Tarantulas are popular pets. When not behind glass, they live in burrows and only come out to hunt prey or mate.

Tarantulas (Theraphosidae family) are the largest and heaviest spiders in Texas and the United States. They have hairy, dark brown legs and a hairy, brown-black abdomen. Tarantulas can have up to a 6-inch leg span and weigh 1-3 ounces. These non-aggressive, shy spiders are very sensitive to vibrations. They live in burrows, under logs or rocks, and even beneath loose tree bark.

Tarantulas are nocturnal and do not have great vision. They don’t spin webs but will lay down a silk thread near their burrows that serves as a trip wire, notifying them of approaching prey. They eat insects and rarely leave the burrow, unless foraging or during mating season.

With their excellent vision, wolf spiders often hunt at night.

Wolf spiders (Lycosidae family) are hairy, dull-colored creatures with brown, gray, black, yellow, or off-white markings. They often have two dark thick stripes running from front to back and can be fairly large at about 3 inches. They are most common in fields and yards.

Wolf spiders are nocturnal and have good night vision. They are often seen on roads at night when light reflects from their two large eyes. Wolf spiders are generally not aggressive and usually hide from people, but they can bite. Their venom is not harmful to humans. A female can sometimes be seen carrying a silken egg case or spiderlings on her back until they are ready to hunt.

Jumping spiders have excellent vision and bright markings. Staff photo by Jennifer Greenwell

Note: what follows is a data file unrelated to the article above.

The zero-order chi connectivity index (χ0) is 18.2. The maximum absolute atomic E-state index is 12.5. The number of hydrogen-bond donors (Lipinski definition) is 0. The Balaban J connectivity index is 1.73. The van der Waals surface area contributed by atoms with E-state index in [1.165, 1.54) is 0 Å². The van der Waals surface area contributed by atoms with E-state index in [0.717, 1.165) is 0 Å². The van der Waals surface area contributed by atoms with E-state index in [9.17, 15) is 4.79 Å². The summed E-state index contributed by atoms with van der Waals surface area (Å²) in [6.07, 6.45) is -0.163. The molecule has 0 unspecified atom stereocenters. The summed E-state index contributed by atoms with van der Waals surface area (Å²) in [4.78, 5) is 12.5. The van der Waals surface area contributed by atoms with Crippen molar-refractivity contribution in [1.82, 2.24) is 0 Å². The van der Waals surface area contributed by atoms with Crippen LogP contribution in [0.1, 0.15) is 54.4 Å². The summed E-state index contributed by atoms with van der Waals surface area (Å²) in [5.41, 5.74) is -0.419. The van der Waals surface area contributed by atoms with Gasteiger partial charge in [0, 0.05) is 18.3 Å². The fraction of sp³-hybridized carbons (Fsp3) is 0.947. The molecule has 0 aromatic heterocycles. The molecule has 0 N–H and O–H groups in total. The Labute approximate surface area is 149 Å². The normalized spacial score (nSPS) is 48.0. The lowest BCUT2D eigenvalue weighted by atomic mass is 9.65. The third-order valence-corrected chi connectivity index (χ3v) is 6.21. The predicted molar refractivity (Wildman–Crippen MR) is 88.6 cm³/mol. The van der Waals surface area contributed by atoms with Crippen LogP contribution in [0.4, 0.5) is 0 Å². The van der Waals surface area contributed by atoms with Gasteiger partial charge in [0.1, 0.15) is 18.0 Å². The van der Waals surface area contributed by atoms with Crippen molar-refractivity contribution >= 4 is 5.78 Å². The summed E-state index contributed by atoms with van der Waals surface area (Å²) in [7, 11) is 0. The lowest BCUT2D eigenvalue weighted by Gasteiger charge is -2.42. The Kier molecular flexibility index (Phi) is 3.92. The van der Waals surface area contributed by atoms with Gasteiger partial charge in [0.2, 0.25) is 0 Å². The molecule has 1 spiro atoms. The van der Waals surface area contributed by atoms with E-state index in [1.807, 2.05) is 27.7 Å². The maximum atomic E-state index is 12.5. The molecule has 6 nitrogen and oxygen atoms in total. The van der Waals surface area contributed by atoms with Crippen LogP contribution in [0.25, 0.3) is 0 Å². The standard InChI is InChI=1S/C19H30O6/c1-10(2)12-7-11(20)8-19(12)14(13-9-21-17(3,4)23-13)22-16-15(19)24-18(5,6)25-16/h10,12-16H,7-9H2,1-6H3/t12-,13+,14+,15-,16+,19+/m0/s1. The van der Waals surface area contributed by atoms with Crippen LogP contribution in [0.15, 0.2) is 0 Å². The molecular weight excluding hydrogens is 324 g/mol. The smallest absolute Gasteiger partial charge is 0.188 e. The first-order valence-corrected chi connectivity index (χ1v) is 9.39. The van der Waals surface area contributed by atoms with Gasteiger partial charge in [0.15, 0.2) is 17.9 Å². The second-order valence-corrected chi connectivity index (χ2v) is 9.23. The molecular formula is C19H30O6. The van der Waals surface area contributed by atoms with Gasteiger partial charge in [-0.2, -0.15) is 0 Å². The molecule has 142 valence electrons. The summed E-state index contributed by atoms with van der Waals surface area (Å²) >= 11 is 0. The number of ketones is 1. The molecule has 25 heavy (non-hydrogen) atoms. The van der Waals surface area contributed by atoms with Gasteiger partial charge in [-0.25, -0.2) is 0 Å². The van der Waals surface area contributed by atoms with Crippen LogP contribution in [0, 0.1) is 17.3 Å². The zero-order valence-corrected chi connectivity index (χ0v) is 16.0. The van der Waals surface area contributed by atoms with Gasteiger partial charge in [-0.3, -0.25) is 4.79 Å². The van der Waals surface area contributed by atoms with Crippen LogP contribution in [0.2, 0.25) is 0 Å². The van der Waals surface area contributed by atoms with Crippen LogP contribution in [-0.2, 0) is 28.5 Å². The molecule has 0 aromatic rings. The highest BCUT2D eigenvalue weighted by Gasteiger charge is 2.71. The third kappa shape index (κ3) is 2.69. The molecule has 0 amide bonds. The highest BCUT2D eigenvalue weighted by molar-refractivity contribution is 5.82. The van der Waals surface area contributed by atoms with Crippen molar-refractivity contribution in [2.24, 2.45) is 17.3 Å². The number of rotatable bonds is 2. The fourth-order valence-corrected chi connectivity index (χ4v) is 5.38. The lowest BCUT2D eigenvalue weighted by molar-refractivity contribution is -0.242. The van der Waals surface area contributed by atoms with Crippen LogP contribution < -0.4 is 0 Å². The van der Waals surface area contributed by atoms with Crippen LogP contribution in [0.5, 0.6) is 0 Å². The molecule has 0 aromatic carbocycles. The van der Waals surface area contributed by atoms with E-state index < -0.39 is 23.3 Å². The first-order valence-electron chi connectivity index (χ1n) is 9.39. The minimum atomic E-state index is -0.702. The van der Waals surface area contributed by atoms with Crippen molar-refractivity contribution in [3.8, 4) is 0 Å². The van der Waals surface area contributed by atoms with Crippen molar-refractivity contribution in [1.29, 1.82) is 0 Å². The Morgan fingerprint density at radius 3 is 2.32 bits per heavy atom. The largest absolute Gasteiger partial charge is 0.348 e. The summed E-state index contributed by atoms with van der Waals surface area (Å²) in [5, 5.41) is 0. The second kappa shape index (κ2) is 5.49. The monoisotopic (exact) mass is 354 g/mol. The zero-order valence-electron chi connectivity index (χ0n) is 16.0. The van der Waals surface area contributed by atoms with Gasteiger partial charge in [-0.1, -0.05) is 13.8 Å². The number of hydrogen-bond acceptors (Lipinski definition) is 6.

Jumping spiders (Salticidae family) have a stocky, hairy appearance and are brightly colored. They may have black and white bands on the body or legs but can also be brown, gray, black, red, yellow, metallic/iridescent green, blue, or copper. The males are more ornate to gain the attraction of females.

Jumping spiders have excellent vision. These spiders do their hunting during the day. They are territorial and certainly live up to their name, so watch out! Jumping spiders are unlikely to bite unless handled or cornered.

Orb weavers spin unique webs that they use to catch prey. Staff photo by Jennifer Greenwell

Orb-weaver spiders (Araneidae family) come in many shapes, colors, and sizes. They spin circular yet vertical webs that they use to catch prey. Orb-weavers spin different types of silk when building a web. They have poor vision and rely on vibrations to alert them to captured prey. They are most active in the daytime and prefer sunny, wind-free spots to build their silken traps. Orb-weavers are harmless to people but can bite.

Crab spiders (Thomisidae family) vary in color, often yellow or white, but can change color depending on the background. These tiny spiders, which range from 4-10 millimeters, do not spin webs but lay in wait on leaves, bark, or flowers to catch their prey. They have excellent vision.